Oh Ray, Conor would be jealous.
Halle's grandma, Deborah, who is an artist, gave us a painting lesson (subject matter: blind Conor).

Paintings' subject.
Jean, Deborah, Nik and paintings
(The one on the left is best)
We hunted flies…
Ray, I'm pretty sure I saw it go down here.
and made dog-collars for Nik's pack.

On the day before Niki left, Ray was depressed. Nik did her best to cheer him up by hanging out with him on the stairs.  
She's leaving me isn't she.

But Aunt Nik's leaving left a big hole in the blind dog's heart.  

Friday, July 31, 2015

RIP, Chester

In honor of Ray's friend, Chester, who died today, a reposting of the video...

Monday, July 20, 2015

Update (Part 1)

I know it's been a while since I posted anything, so I will endeavor to bring things up to date, starting with this, a video of a visit from Ray's foster mom (Amber) and foster sister (Jordan). They stopped by, back in April, just as Jordan was getting ready to move away from this area. They both figured that it would probably be the last time that they'd be in this neck-of-the-woods, so they made a special effort to come and visit with their favorite blind hound.

I view this video with mixed feelings. I can't help but be thrilled at Ray's joyous reunion with his fosters, but at the same time I can't help but be jealous. All I ever get at the front door, if Ray even bothers to get up off of his chair, is the "Oh, it's you again" look.


Wednesday, April 1, 2015

My Spot

What the heck is this dog doing here?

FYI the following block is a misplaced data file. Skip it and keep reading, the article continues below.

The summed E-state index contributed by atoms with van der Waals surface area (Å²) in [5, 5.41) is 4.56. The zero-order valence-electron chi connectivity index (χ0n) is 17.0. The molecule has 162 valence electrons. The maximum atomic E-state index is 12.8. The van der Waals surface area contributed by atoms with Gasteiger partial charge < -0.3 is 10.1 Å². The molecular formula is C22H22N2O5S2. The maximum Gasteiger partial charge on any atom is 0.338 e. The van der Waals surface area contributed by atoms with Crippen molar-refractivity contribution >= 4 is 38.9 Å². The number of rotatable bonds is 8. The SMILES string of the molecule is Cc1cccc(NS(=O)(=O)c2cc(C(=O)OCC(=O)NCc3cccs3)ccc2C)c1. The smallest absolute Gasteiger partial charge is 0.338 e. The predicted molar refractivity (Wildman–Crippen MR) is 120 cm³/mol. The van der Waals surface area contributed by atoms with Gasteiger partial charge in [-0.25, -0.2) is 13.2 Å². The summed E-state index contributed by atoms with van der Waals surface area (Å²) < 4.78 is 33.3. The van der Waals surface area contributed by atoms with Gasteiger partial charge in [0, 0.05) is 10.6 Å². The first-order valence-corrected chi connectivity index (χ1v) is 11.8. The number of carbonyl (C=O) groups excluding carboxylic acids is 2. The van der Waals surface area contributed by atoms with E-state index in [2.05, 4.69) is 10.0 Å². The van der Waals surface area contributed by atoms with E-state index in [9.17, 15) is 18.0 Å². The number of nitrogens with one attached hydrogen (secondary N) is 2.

He should know that this is my spot
Ew, his foot is touching me.

Maybe if I try to ignore him...
Nope. Can't do it. Out damned spotty dog. Out, I say.
I don't know what his problem is. I like the spotty dog. 

Friday, March 27, 2015


I've never been one for high-fashion, preferring jeans and a t-shirt for almost all major occasions. And if there is a trend, I'm always years behind, first having to mull it over to decide whether or not it has merit. But I think Paris Hilton was on to something with her dog-purse. I'm not sure that it can carry much beyond a cow but it does make me feel ever so fashionable.

You have GOT to be kidding me.

Oh well, I guess if I'm going to be a fashion statement,
I'll give it my all.
Here, give me that cow. I'll carry it for you.

No, I'm sorry, I don't carry cows.

Wednesday, March 18, 2015

Time to Get Up

Something roused me. I looked at the clock on the bedside table and saw that it was 12:45 a.m. I lay still, listening. There was a thud and then a rattle and another thud. I poked Gregg.

"I think there's someone in the house," I hissed at him.

"wha? huh?" replied Gregg groggily.